Attendees at NCRA’s 2019 Convention & Expo in Denver, Colo., heard firsthand the stories behind the movie Erin Brockovich from its namesake during the packed Premier Session. Brockovich, the renowned consumer advocate and environmental activist, shared bits of her life story, how she learned to persevere, and who her major influencers were. She attributes those influencers to helping her later in life go from unknown legal researcher to 20th-century icon as the persistent force behind the largest medical settlement lawsuit in history.
Brockovich began her address at the Convention by acknowledging the importance of the human court reporter’s presence and role in the courtroom to ensure an accurate record of the proceedings and added that she was always amazed when she had the chance to watch what they did.
She also shared what it has been like since the making of the movie some 20 years ago and entertained attendees with stories about how she is recognized as Erin Brockovich when traveling but is also often confused with Julia Roberts, the actress who portrayed her in the film.
Raised in Kansas, Brockovich said her mother, a journalist, was always there for her. She attributed much of her ability to overcome personal obstacles such as being dyslexic to her mother who taught her the term “stick-to-itiveness.”
“I don’t like being told I cannot do this or do that. Because of being dyslexic, I was often teased. Today that is referred to as bullying. My self-esteem started to tumble. It took my mom to teach me that just because you are different doesn’t mean you are inferior,” Brockovich said.
“That word altered my life. Life requires us to have it. We are not born with it. We need to develop the habit of perseverance.”
She said a teacher of hers was also one of the most influential people in her life because she thought outside of the box. She realized that Brockovich was smart and that she listened — and that Brockovich knew the matter that was being taught in the classroom. She just couldn’t pass a written test. Her teacher figured out that if she gave the same test to Brockovich as an oral test, she would pass with flying colors. That she said was another life-changing event that boosted her esteem.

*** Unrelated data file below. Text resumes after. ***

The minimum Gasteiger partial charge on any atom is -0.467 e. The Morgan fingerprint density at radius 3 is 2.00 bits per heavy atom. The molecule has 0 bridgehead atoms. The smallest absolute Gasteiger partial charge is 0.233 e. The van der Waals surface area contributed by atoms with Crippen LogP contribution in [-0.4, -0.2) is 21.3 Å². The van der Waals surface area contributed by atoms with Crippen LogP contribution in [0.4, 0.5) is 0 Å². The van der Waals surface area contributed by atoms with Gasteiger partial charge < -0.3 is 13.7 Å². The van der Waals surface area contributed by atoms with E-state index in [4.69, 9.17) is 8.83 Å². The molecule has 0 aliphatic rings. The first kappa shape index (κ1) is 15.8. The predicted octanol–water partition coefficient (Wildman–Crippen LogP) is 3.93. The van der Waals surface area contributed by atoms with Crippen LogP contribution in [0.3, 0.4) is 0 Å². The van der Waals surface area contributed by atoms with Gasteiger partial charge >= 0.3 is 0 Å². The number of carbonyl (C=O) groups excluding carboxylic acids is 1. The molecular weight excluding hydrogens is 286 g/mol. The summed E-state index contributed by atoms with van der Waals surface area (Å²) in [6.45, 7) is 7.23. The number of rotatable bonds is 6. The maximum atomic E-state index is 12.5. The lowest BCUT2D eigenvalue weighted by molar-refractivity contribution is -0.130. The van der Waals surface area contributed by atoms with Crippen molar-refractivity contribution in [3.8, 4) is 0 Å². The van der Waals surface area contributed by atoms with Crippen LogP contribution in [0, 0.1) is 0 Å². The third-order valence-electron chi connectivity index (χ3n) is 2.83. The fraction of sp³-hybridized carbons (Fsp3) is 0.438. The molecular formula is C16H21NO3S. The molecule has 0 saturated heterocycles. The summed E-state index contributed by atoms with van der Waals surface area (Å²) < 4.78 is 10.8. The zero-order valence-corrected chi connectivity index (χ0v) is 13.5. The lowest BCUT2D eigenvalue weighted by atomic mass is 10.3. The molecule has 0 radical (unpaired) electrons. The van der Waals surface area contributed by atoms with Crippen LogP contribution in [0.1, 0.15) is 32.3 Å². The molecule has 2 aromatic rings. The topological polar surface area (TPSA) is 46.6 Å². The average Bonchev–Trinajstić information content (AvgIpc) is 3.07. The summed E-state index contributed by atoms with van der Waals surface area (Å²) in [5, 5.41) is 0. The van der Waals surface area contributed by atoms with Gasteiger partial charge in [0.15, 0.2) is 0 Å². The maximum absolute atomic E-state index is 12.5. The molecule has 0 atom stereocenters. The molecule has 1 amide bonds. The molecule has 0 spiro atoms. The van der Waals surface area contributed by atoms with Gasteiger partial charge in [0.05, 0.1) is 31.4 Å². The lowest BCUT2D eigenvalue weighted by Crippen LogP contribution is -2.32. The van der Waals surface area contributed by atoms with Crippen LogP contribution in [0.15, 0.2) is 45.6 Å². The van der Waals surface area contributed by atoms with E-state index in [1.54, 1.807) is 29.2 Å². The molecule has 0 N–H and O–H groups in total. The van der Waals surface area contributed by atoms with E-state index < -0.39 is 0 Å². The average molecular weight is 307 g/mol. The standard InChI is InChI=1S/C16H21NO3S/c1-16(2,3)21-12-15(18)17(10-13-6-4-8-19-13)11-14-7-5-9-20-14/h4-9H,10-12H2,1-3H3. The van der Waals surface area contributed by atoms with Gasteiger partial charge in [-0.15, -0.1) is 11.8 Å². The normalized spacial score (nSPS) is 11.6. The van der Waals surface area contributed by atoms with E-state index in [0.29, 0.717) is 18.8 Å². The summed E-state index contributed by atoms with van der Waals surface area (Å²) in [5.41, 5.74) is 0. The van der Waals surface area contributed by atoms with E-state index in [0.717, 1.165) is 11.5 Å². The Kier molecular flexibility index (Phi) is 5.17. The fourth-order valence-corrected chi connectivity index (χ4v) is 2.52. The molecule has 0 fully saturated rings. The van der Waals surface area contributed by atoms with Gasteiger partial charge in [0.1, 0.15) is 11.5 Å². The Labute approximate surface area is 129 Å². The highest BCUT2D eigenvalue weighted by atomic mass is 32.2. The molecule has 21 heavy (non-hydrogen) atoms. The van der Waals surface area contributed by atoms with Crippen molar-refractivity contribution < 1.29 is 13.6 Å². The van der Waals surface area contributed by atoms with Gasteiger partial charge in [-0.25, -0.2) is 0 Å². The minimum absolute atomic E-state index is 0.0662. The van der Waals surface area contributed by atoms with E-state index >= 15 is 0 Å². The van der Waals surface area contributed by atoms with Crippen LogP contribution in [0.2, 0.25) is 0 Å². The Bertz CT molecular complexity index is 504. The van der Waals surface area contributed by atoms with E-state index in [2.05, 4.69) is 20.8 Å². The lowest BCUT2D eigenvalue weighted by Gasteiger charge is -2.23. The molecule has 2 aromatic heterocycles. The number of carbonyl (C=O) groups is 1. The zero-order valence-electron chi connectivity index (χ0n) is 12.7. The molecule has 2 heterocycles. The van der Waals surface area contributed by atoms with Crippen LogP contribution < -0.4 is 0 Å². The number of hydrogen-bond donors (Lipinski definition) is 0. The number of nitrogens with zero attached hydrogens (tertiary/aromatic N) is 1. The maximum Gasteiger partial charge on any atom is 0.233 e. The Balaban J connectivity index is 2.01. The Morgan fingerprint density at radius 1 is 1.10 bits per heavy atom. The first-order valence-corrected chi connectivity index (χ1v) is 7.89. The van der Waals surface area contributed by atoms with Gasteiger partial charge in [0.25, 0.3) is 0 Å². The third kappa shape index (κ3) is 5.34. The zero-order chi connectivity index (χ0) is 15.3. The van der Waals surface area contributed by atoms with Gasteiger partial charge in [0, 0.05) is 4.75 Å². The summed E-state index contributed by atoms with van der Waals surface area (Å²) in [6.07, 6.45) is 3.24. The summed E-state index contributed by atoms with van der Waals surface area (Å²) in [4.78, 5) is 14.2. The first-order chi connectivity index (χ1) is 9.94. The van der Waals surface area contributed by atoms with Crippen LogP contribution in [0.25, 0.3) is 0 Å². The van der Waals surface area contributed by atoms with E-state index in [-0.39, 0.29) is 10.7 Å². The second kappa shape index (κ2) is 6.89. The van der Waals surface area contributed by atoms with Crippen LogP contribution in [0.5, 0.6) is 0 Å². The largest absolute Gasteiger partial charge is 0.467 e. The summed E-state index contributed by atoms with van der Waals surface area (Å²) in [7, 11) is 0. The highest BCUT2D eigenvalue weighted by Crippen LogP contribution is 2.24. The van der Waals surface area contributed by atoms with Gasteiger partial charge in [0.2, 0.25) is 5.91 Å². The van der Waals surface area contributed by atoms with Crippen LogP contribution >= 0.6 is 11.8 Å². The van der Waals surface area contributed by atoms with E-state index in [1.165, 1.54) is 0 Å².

“My dad was the other most influential person in my life. He was an environmental engineer. He taught me that health, family, water, and land to grow our food on, and air were the most important things. All of them are our moral compass.”
Brockovich said she is a fan of disruption because disruption causes change. She said that disruption causes people to rise up, look around, become aware, and oftentimes wonder how they can become involved in something bigger.
“Logic is common sense. When you follow it, you will logically do the right thing.”
She also said it is important to recognize how leverage can be used to build a community in both life and work and that it is important to be loyal to a mission, your neighbor, and your community. By doing so you can make a huge difference in your own life and the lives of others.
Finally, Brockovich urged Convention attendees to understand what motivates them to get up each day such as their families, their jobs, their ability to earn a living, to vacation, and to have homes.
“We love our country, clean water, and our freedom, and that is our motivator,” she said.
Brockovich told the audience that the film that carries her name and tells her story is accurate and that it was not about her but rather the community that used leverage together, motivated each other, and never lost their stick-to-itiveness to successfully win their law suit.
“What happened to those people is real, and it continues to be a problem throughout the country still,” she said.
As for questions unanswered by the film, Brockovich said she did not end up marrying the biker dude in real life, but teasingly reveled that she would have if he had looked like the actor who played him.
As president of Brockovich Research & Consulting, she is currently involved in numerous environmental projects worldwide. She has requests for her help in groundwater contamination complaints in every state of the United States, in Australia, and other international hotspots. She is currently working on cases in California, Texas, Florida, Michigan, Illinois, and Missouri.